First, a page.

Also, if you want to learn about something with clear, ongoing ramifications, look at European expansion into the American continents and the early debates about how to treat the inhabitants. The relationship between the U.S. government and Native Americans is still a hugely divisive topic among people who care (which is way too small a number) and the issues still unresolved today (federalism, sovereignty and so on) are directly traceable to the crap job earlier European & U.s. governments did to recognize and respect Native Americans as peers.
posted by motsque at 4:14 AM on April 23, 2010


There was the whole debate in the United States about Bimetallism.
posted by Atreides at 4:33 AM on April 23, 2010


Short of Civil War, things rarely get as divisive as the Dreyfus affair.

In ancient Constantinople, horse racing was so divisive that it frequently led to revolts, the most famous being the Nika riots.

And since I'm talking about Byzantium, few things were as divisive as Iconoclasm. And then there's the whole filioque business which lead to the Great Schism, which still divides Catholicism and Orthodox Christianity.
posted by Kattullus at 4:57 AM on April 23, 2010 [1 favorite]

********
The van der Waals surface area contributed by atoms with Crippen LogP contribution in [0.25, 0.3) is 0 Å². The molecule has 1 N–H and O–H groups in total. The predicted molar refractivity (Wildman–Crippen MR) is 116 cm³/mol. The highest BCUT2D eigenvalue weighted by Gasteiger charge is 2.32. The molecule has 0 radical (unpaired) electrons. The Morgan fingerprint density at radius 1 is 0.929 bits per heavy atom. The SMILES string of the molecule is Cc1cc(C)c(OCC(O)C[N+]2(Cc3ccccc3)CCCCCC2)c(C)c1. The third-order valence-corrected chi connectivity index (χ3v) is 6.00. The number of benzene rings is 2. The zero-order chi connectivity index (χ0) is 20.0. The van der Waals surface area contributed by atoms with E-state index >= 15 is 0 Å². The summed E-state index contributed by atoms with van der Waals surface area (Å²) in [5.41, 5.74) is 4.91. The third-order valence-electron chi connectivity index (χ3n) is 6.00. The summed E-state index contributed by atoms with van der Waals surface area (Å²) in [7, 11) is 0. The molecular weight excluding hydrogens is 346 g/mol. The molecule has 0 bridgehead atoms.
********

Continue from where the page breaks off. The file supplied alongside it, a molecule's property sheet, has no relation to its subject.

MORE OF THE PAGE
The Great Roman Civil War was a conflict between conservatives and radical progressives, dictatorship and a republic-- only, unlike most modern national conflicts, in this case the conservatives were pro-republic and the radicals were pro-dictatorship. The radicals won, the course of ancient Rome changed toward massive imperialism, and real Western democracy disappeared for a millennium and a half.

(if you want to read some literature about the devastating effects of the war written about a hundred years afterward, Lucan's Pharsalia is amazing and available in translation.)
posted by oinopaponton at 5:43 AM on April 23, 2010


You may be interested in the American Stamp Act Crisis of 1765, in which mob action (generally under the influence of upper-middle-class citizens) forced colonial officials to resign or pledge their noncompliance with an unpopular law. The idea that taxation without representation is untenable still lives with us today, but one really interesting thing about this period is that most of the officials involved were also opposed to the law.